We present ground-based, spectroscopic observations of two transits of the ultra-hot Jupiter WASP-121b covering the wavelength range ≈500–950 nm using Gemini/GMOS. We use a Gaussian process framework to model instrumental systematics in the light curves, and also demonstrate the use of the more generalized Student’s-T process to verify our results. We find that our measured transmission spectrum, whilst showing overall agreement, is slightly discrepant with results obtained using HST/STIS, particularly for wavelengths shortwards of ≈650 nm. In contrast to the STIS results, we find evidence for an increasing bluewards slope and little evidence for absorption from either TiO or VO in our retrieval, in agreement with a number of recent studies performed at high-resolution. We suggest that this might point to some other absorbers, particularly some combination of recently detected atomic metals, in addition to scattering by hazes, being responsible for the excess optical absorption and observed vertical thermal inversion. Our results are also broadly consistent with previous ground-based photometry and 3D GCM predictions, however, these assumed different chemistry to our retrievals. In addition, we show that the GMOS observations are repeatable over short periods (days), similar to the HST/STIS observations. Their difference over longer periods (months) could well be the result of temporal variability in the atmospheric properties (i.e. weather) as predicted by theoretical models of ultra-hot Jupiters; however, more mundane explanations such as instrumental systematics and stellar activity cannot be fully ruled out, and we encourage future observations to explore this possibility.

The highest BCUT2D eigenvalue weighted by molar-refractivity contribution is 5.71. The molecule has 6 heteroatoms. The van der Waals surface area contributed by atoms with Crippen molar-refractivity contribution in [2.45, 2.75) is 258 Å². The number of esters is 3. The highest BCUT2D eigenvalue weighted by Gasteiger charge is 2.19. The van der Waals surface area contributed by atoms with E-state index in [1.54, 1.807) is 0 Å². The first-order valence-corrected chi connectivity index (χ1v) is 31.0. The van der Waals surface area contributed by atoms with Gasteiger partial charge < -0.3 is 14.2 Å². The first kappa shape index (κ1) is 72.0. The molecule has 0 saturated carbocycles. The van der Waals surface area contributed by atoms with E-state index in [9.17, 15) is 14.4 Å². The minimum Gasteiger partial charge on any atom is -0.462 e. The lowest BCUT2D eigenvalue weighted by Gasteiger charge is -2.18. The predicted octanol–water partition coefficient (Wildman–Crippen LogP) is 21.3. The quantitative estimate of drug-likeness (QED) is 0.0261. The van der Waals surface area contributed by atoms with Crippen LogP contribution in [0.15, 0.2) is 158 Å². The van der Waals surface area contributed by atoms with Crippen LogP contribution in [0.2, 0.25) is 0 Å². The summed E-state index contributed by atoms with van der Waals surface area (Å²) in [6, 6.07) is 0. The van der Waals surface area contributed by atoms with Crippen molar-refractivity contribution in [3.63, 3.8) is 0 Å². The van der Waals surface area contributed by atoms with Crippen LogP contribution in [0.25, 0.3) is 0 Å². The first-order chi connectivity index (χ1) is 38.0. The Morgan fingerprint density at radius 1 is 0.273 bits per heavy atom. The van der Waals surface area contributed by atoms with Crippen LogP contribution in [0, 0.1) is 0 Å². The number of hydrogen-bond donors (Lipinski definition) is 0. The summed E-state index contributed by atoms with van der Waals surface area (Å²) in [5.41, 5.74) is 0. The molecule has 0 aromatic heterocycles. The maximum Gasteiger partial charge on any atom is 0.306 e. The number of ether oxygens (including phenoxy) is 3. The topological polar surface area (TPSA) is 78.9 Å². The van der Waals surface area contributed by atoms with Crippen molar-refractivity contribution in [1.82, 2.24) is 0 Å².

- Space and Planetary Science
- Astronomy and Astrophysics